For many, Phoenix malls conjure up memories of summer breaks as a youth with nowhere else better to be, convenient one-stop shopping trips for the whole family and the somewhat bewildering mix of smells radiating from the food court. Despite the warm feelings some associate with these locations, the omnipresence and convenience of ecommerce options has relegated many of these shopping centers to objects of nostalgia fondly remembered and reflected upon through rose-tinted glasses.
As a result of shifting consumer demand, the Valley has recently witnessed the shuttering of two iconic malls: Metrocenter Mall and Paradise Valley Mall. These sites are being reimagined as mixed-use developments focused on walkability and an urban village aesthetic.
RED Development announced on Feb. 15, 2022, that Paradise Valley Mall is being rechristened as PV — a more than 100-acre project that pays homage to its past while creating a new future for the property.
Phoenix City Councilwoman Deb Stark says, “It’s fantastic to see that through this evolution, from 1970s mall to world-class, mixed-use destination, developers RED and Macerich are committed to keeping the fabric of our community as the central focus that is inspiring the design, tenant mix and overall offering of PV.”
Phase one of PV will open in mid-2024 with a 400-unit luxury apartment building, Whole Foods Market, a new dine-in Harkins Theatre and three upscale, yet-to-be-announced restaurants. The initial phase will also include a three-acre central park and gathering place. The apartments will come in studio, one-, two- and three-bedroom configurations ranging from 504 to 1,760 square feet.
While the redeveloping of defunct Phoenix malls may seem novel, Sharon Harper, CEO and co-founder of Plaza Companies, notes that one must turn the calendar back nearly two decades to find the genesis of this trend.
“The real pioneer was Los Arcos Mall in 2003, which became SkySong,” she says. “That really was the turning point.”
Revolution for Metro Phoenix malls
Situated on 42 acres, SkySong is a mixed-use development that gives companies located there the opportunity to partner with Arizona State University (ASU) to gain access to — and collaborate with — researchers and faculty.
But before it became SkySong, the land was home to Los Arcos Mall — an indoor shopping center on Scottsdale and McDowell roads that Harper says saw the highest traffic counts throughout Greater Phoenix in the 1980s. Like the other malls that have met a similar fate, she says that during its heyday, Los Arcos offered lots of shops and stores in a vibrant community.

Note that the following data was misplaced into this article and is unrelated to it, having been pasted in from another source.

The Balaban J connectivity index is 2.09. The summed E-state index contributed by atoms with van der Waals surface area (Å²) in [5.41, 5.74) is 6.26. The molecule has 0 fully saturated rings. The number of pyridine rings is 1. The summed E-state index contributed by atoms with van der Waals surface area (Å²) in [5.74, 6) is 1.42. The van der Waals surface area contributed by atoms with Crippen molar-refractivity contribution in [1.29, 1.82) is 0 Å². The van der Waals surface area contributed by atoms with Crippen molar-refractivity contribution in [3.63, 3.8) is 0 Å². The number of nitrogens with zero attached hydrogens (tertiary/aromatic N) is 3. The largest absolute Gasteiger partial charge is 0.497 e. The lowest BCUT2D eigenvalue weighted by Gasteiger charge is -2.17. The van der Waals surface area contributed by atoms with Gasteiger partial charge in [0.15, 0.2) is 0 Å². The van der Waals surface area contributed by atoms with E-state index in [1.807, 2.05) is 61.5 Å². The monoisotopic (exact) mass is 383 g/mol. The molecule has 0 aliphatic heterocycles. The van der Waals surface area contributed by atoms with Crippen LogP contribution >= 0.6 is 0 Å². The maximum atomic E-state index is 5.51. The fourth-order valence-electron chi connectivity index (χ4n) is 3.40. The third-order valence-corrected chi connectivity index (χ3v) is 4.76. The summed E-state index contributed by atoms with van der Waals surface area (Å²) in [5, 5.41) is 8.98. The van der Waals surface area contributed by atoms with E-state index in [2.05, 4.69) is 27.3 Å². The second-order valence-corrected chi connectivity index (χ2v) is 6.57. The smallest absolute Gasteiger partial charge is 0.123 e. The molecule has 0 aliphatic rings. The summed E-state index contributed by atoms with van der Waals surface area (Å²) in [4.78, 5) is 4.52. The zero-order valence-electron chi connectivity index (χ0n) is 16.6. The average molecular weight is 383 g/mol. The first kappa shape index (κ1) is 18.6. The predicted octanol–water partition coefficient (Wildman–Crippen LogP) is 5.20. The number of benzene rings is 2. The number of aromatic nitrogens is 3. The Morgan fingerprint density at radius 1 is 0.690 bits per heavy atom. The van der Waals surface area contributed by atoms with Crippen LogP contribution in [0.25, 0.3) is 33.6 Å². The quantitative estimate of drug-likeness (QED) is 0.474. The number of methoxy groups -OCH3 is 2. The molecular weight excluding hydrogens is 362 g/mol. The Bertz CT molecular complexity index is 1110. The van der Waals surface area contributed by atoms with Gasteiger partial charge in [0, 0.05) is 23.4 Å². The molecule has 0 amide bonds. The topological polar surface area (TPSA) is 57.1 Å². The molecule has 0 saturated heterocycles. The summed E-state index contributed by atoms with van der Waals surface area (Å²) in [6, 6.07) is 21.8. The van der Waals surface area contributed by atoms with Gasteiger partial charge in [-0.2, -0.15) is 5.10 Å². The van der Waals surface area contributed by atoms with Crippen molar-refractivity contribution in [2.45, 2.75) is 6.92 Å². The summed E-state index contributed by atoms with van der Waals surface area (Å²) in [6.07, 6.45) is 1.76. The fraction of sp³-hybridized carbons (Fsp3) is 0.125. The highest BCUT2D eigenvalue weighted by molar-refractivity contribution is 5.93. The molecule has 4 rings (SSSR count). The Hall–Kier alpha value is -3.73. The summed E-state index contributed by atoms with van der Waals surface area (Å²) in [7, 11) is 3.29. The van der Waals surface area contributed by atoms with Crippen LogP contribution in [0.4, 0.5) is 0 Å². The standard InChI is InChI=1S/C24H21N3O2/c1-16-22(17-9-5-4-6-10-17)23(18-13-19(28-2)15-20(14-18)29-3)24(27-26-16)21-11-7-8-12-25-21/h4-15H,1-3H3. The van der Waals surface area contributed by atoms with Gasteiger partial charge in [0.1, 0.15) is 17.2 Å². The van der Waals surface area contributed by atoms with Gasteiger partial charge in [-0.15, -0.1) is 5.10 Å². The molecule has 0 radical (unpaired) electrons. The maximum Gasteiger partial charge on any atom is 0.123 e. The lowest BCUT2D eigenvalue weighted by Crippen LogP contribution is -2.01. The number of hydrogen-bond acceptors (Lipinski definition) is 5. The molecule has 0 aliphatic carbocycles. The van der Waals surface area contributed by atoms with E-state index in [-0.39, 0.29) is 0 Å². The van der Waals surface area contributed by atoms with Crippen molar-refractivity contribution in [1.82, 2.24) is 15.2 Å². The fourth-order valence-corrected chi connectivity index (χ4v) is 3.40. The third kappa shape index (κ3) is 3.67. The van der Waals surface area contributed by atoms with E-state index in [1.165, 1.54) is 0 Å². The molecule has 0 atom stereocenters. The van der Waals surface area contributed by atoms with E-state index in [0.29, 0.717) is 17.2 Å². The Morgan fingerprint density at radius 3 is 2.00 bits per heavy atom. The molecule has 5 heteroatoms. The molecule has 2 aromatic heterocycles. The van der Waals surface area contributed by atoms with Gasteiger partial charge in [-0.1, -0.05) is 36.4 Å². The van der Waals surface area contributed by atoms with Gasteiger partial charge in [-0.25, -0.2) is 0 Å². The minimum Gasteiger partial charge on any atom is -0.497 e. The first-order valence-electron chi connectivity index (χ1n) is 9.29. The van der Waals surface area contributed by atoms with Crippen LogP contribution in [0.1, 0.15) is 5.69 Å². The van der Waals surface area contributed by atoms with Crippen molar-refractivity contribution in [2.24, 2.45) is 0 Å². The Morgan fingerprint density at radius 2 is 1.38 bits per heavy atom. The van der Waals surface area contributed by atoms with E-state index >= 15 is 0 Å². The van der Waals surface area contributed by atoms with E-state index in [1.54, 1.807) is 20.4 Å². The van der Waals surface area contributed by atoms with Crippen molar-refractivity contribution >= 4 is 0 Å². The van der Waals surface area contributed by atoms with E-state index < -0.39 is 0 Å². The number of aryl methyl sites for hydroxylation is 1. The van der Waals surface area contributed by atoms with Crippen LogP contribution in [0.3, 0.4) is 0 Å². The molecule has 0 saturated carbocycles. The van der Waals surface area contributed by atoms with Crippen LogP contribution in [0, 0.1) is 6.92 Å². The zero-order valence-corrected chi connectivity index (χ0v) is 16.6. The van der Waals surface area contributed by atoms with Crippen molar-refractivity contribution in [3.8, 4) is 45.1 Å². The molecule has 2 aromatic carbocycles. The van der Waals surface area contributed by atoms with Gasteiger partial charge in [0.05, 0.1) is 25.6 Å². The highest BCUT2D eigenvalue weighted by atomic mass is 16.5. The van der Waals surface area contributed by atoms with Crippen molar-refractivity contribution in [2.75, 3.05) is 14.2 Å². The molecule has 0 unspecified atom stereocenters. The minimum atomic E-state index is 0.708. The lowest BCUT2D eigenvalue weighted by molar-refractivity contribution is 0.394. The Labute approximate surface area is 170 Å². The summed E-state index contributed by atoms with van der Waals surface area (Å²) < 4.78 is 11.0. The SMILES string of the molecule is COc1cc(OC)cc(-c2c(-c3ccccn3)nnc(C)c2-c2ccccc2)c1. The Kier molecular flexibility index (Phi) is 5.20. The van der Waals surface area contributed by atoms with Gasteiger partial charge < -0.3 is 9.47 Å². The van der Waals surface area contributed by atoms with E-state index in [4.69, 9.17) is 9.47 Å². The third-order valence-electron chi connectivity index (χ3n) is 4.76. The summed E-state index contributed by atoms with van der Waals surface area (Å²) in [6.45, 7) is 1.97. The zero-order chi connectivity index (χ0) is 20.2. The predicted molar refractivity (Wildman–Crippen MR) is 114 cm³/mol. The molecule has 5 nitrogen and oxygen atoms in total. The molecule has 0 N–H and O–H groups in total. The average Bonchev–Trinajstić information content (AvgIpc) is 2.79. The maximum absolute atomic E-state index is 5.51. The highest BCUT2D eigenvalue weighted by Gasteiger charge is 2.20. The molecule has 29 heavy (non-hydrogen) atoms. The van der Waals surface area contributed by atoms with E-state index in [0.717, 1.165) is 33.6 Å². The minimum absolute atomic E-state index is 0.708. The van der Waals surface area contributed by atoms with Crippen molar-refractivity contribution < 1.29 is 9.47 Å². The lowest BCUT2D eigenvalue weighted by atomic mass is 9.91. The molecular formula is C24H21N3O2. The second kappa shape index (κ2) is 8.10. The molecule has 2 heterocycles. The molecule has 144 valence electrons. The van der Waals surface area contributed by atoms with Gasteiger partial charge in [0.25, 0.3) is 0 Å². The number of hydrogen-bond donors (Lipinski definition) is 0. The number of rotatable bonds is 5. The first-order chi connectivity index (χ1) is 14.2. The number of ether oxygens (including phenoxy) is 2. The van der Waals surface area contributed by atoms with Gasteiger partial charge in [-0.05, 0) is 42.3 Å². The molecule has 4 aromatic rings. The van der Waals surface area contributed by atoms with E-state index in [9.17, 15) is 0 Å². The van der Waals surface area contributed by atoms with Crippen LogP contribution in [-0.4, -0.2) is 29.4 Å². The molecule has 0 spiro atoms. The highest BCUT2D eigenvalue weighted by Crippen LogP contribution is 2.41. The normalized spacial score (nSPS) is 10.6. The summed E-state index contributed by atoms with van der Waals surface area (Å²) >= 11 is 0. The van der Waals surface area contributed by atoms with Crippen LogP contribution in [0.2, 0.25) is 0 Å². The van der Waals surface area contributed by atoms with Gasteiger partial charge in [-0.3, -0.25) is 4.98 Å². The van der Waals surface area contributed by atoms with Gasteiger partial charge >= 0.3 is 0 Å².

After it had deteriorated, there was a struggle about the future of the property. At one point, there were talks that the Coyotes might build a stadium in the mall’s place, but the team ended up in Glendale. Harper notes that the developer was frustrated and decided to build a Walmart instead.
“The neighbors got so upset about the idea. These malls are incredibly integrated with the people who live nearby — they were like the city center of the old days. Having a Walmart with a big parking lot didn’t have that sense of place and connection,” she says.
Around this time, Michael Crow had recently become president of ASU and had an idea for what he called a “technology innovation center” — something Harper says most people had little knowledge of.
“At the very beginning, our company was brought in as the master developer. Dr. Crow and ASU had studied innovation centers from around the globe, and we spent the first two weeks on the team in Ireland, Holland and Germany, looking at best practices of municipal, university and private development,” she recalls.
The integration of a public, private and university partnership was not widespread in the U.S., which is why the SkySong team traveled to Europe to see how existing technology innovation centers operated.
“We returned with a great framework, but it was still a foreign idea,” Harper says. “Yet we came up with a design that brought the community back to the center. And with the right concept, a deteriorating mall had literally been transformational to a neighborhood, a region and now the state of Arizona. We started in 2003, so we were way ahead of these other malls, but it is proof of what good thinking, partnerships and staying the course can accomplish.”
To better understand the value of SkySong, local economist Elliot D. Pollack and Company was hired to examine the center’s economic significance. The Jan. 14, 2021, report called, “SkySong: A job creator with outsized ripple effects” on economic development in the region, with an estimated impact of $58.2 billion over the next 30 years. The innovation center generates approximately 9,350 jobs, $585.4 million in wages and $1.3 billion in economic activity annually.
“SkySong is an outlier,” the report states. “The project had many naysayers. Market conditions for commercial development in the early 2000s when SkySong was proposed were not optimal for the vast plan that came to fruition with the public-private- university partnership. In the end, the mutual vision of ASU, ASU Foundation, University Realty, Plaza Companies and the partnership with the City of Scottsdale overcame those limitations to develop a compact, modern, urban project at a site that private development would not have considered.”
Harper concludes that SkySong is on the list of every group looking for site selection in the Valley. “We have tours on a daily basis for mayors, legislators, university presidents and others from around our country asking, ‘How can we do something with a big sore spot in the middle of our town to generate wealth, jobs, increase property values and bring a sense of place and vibrancy back into a region?’ SkySong has become so well-known, it is now the national template for mall recreation.”